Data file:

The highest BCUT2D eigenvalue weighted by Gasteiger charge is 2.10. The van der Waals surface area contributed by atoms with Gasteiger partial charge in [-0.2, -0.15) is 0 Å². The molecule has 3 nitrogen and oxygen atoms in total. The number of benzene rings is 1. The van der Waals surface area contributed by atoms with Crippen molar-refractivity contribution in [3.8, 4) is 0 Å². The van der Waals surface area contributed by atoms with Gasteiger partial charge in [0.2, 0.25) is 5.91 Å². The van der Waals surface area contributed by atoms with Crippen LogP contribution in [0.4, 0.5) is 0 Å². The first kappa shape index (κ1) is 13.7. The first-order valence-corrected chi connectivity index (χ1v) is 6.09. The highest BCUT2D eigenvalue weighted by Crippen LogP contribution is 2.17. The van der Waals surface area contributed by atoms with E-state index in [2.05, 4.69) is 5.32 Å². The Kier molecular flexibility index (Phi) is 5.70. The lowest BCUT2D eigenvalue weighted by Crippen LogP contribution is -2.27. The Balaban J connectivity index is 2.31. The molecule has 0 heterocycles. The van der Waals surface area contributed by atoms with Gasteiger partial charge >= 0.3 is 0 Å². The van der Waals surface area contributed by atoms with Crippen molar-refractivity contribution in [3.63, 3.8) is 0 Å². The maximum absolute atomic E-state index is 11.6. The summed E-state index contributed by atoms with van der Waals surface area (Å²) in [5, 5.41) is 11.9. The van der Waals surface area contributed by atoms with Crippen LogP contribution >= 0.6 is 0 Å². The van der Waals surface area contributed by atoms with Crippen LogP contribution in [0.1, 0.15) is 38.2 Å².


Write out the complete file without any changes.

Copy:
The highest BCUT2D eigenvalue weighted by Gasteiger charge is 2.10. The van der Waals surface area contributed by atoms with Gasteiger partial charge in [-0.2, -0.15) is 0 Å². The molecule has 3 nitrogen and oxygen atoms in total. The number of benzene rings is 1. The van der Waals surface area contributed by atoms with Crippen molar-refractivity contribution in [3.8, 4) is 0 Å². The van der Waals surface area contributed by atoms with Gasteiger partial charge in [0.2, 0.25) is 5.91 Å². The van der Waals surface area contributed by atoms with Crippen LogP contribution in [0.4, 0.5) is 0 Å². The first kappa shape index (κ1) is 13.7. The first-order valence-corrected chi connectivity index (χ1v) is 6.09. The highest BCUT2D eigenvalue weighted by Crippen LogP contribution is 2.17. The van der Waals surface area contributed by atoms with E-state index in [2.05, 4.69) is 5.32 Å². The Kier molecular flexibility index (Phi) is 5.70. The lowest BCUT2D eigenvalue weighted by Crippen LogP contribution is -2.27. The Balaban J connectivity index is 2.31. The molecule has 0 heterocycles. The van der Waals surface area contributed by atoms with Gasteiger partial charge >= 0.3 is 0 Å². The van der Waals surface area contributed by atoms with Crippen molar-refractivity contribution in [3.63, 3.8) is 0 Å². The maximum absolute atomic E-state index is 11.6. The summed E-state index contributed by atoms with van der Waals surface area (Å²) in [5, 5.41) is 11.9. The van der Waals surface area contributed by atoms with Crippen LogP contribution >= 0.6 is 0 Å². The van der Waals surface area contributed by atoms with Crippen LogP contribution in [0.1, 0.15) is 38.2 Å².